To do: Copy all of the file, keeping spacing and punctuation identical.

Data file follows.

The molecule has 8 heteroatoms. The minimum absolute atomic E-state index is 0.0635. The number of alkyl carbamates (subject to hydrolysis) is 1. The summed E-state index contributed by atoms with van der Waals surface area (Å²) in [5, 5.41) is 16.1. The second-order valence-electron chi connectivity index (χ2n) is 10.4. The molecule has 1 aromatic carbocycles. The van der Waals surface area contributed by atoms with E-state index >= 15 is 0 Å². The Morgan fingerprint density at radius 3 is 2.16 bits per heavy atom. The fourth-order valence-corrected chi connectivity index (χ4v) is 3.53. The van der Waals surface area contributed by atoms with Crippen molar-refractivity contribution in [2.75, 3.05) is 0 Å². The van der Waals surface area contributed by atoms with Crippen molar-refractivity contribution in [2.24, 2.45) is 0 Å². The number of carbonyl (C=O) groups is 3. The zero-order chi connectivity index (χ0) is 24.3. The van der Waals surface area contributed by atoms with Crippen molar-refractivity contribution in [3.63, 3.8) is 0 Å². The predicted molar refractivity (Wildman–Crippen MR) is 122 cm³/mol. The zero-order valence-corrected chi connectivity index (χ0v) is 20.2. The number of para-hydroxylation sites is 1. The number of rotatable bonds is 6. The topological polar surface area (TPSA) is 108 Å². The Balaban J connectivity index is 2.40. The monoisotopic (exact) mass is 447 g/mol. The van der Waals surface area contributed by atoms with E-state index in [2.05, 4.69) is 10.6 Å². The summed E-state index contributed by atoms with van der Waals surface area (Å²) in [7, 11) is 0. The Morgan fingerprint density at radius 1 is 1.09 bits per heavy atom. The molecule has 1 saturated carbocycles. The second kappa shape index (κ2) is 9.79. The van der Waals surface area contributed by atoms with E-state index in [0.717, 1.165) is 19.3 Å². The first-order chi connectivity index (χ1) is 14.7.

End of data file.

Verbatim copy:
The molecule has 8 heteroatoms. The minimum absolute atomic E-state index is 0.0635. The number of alkyl carbamates (subject to hydrolysis) is 1. The summed E-state index contributed by atoms with van der Waals surface area (Å²) in [5, 5.41) is 16.1. The second-order valence-electron chi connectivity index (χ2n) is 10.4. The molecule has 1 aromatic carbocycles. The van der Waals surface area contributed by atoms with E-state index >= 15 is 0 Å². The Morgan fingerprint density at radius 3 is 2.16 bits per heavy atom. The fourth-order valence-corrected chi connectivity index (χ4v) is 3.53. The van der Waals surface area contributed by atoms with Crippen molar-refractivity contribution in [2.75, 3.05) is 0 Å². The van der Waals surface area contributed by atoms with Crippen molar-refractivity contribution in [2.24, 2.45) is 0 Å². The number of carbonyl (C=O) groups is 3. The zero-order chi connectivity index (χ0) is 24.3. The van der Waals surface area contributed by atoms with Crippen molar-refractivity contribution in [3.63, 3.8) is 0 Å². The predicted molar refractivity (Wildman–Crippen MR) is 122 cm³/mol. The zero-order valence-corrected chi connectivity index (χ0v) is 20.2. The number of para-hydroxylation sites is 1. The number of rotatable bonds is 6. The topological polar surface area (TPSA) is 108 Å². The Balaban J connectivity index is 2.40. The monoisotopic (exact) mass is 447 g/mol. The van der Waals surface area contributed by atoms with E-state index in [2.05, 4.69) is 10.6 Å². The summed E-state index contributed by atoms with van der Waals surface area (Å²) in [7, 11) is 0. The Morgan fingerprint density at radius 1 is 1.09 bits per heavy atom. The molecule has 1 saturated carbocycles. The second kappa shape index (κ2) is 9.79. The van der Waals surface area contributed by atoms with E-state index in [0.717, 1.165) is 19.3 Å². The first-order chi connectivity index (χ1) is 14.7.